LOMVIA - Linking Oceanography and Multi-specific, spatially-Variable Interactions of seabirds and their prey in the Arctic

Climate change is having obvious and severe impacts in the polar regions. The Arctic is currently warming at more than double the rate of other parts of the globe, causing unprecedented change to the region’s ocean environment. The Arctic Ocean’s ecosystem is especially sensitive to warming because of its reliance on sea ice as the living space for multiple organisms from ice algae to polar bears. Besides the physical impacts such as warming oceans and melting sea ice, the changing environment also affect how different species interact with one another. In particular, rising temperatures mean that the range of temperate species can expand northward and bring them into increasing contact with Arctic species. As a consequence, Arctic species may be outcompeted for food or breeding sites, causing more rapid declines than would occur if climate change acted alone.

While many of us are familiar with the blatant impacts of climate change on large, migratory species such as polar bears and whales in the Arctic, we are often less familiar with the changes wrought on the ecological webs of smaller, though no less important, marine animals in these changing environments. Project LOMVIA seeks to close this knowledge gap by investigating the impacts of climate change on competition between a pair of closely related seabird species in Iceland, the Brünnich’s guillemot (Uria lomvia) and the common guillemot (Uria aalge). The Brünnich’s guillemot is increasingly in closer contact with common guillemot as the latter species is expanding northwards as a consequence of climatic warming. LOMVIA focuses on the coast of Iceland, which acts as a ‘miniature Arctic’ at the centre of a series of complex current flows that include icy Arctic water from Greenland, warm temperature water from the Atlantic, and subarctic water from Norway.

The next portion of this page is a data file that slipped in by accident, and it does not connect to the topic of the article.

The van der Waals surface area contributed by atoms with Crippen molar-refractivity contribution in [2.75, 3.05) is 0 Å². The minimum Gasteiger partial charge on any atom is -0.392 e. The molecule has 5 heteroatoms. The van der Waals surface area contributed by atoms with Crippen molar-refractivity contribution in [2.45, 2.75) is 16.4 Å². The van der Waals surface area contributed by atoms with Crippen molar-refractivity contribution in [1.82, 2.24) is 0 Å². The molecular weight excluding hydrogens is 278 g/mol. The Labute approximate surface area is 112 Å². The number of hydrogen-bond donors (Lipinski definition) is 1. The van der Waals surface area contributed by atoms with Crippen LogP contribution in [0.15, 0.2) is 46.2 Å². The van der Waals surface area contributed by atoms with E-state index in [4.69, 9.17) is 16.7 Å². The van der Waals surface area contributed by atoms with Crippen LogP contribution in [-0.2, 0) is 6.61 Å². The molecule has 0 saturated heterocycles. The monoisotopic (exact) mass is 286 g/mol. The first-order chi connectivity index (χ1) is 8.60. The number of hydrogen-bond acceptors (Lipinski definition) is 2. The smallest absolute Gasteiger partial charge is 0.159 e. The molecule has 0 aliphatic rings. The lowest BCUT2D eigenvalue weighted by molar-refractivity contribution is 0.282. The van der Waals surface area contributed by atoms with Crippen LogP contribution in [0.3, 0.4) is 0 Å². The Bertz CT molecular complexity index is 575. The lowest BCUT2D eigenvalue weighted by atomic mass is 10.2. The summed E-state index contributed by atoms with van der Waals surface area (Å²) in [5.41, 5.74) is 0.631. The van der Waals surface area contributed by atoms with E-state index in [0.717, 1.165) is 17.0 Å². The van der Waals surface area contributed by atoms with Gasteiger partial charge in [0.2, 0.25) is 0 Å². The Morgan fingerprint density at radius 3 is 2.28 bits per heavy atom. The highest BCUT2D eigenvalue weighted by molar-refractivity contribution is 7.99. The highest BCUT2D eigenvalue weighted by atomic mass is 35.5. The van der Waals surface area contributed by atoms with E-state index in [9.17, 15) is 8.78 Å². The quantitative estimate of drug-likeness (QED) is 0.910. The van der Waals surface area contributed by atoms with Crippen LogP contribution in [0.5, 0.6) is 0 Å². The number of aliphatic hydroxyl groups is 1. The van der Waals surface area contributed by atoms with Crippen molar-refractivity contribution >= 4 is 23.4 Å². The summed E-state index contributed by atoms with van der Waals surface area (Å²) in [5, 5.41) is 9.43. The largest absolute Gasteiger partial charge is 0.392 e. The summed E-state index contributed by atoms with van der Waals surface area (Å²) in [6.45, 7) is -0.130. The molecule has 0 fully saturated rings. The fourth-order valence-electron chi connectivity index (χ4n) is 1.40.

The LOMVIA project provides new resolution in the study of the diets and ecological adaptations of these competing species. LOMVIA employs a suite of complementary methods to investigate the competition between the two species and their geographical foraging patterns. Notably, Department of Archaeology contributes by applying biomolecular methods pioneered at the Department of Archaeology for ancient samples to modern blood and feather samples. These data will alongside colony counts made by Icelandic partners and tracking data obtained by British partners, provide insights into how human actions and a warming climate may interfere with guillemot foraging. This interdisciplinary collaboration will potentially represent a major advance in the study of contemporary Arctic ecosystems, and consequently have implications for modern day policy and conservation issues.

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